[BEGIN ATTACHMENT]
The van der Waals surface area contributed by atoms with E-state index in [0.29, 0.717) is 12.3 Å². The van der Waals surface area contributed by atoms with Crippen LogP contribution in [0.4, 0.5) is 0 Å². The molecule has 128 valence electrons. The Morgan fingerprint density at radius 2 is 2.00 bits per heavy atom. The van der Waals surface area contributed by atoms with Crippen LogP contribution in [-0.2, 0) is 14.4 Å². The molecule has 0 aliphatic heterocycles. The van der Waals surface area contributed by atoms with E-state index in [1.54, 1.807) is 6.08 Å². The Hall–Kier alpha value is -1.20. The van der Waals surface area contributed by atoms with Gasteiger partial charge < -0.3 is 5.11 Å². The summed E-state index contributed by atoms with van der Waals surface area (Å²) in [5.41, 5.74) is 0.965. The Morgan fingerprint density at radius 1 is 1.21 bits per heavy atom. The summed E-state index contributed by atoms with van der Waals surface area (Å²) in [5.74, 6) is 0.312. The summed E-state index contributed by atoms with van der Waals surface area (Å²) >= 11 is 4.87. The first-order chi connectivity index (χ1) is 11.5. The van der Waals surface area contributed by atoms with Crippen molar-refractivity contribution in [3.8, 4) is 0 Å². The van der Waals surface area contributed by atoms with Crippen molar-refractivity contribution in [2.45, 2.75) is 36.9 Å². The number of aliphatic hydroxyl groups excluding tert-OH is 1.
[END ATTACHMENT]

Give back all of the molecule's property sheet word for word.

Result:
The van der Waals surface area contributed by atoms with E-state index in [0.29, 0.717) is 12.3 Å². The van der Waals surface area contributed by atoms with Crippen LogP contribution in [0.4, 0.5) is 0 Å². The molecule has 128 valence electrons. The Morgan fingerprint density at radius 2 is 2.00 bits per heavy atom. The van der Waals surface area contributed by atoms with Crippen LogP contribution in [-0.2, 0) is 14.4 Å². The molecule has 0 aliphatic heterocycles. The van der Waals surface area contributed by atoms with E-state index in [1.54, 1.807) is 6.08 Å². The Hall–Kier alpha value is -1.20. The van der Waals surface area contributed by atoms with Gasteiger partial charge < -0.3 is 5.11 Å². The summed E-state index contributed by atoms with van der Waals surface area (Å²) in [5.41, 5.74) is 0.965. The Morgan fingerprint density at radius 1 is 1.21 bits per heavy atom. The summed E-state index contributed by atoms with van der Waals surface area (Å²) in [5.74, 6) is 0.312. The summed E-state index contributed by atoms with van der Waals surface area (Å²) >= 11 is 4.87. The first-order chi connectivity index (χ1) is 11.5. The van der Waals surface area contributed by atoms with Crippen molar-refractivity contribution in [3.8, 4) is 0 Å². The van der Waals surface area contributed by atoms with Crippen molar-refractivity contribution in [2.45, 2.75) is 36.9 Å². The number of aliphatic hydroxyl groups excluding tert-OH is 1.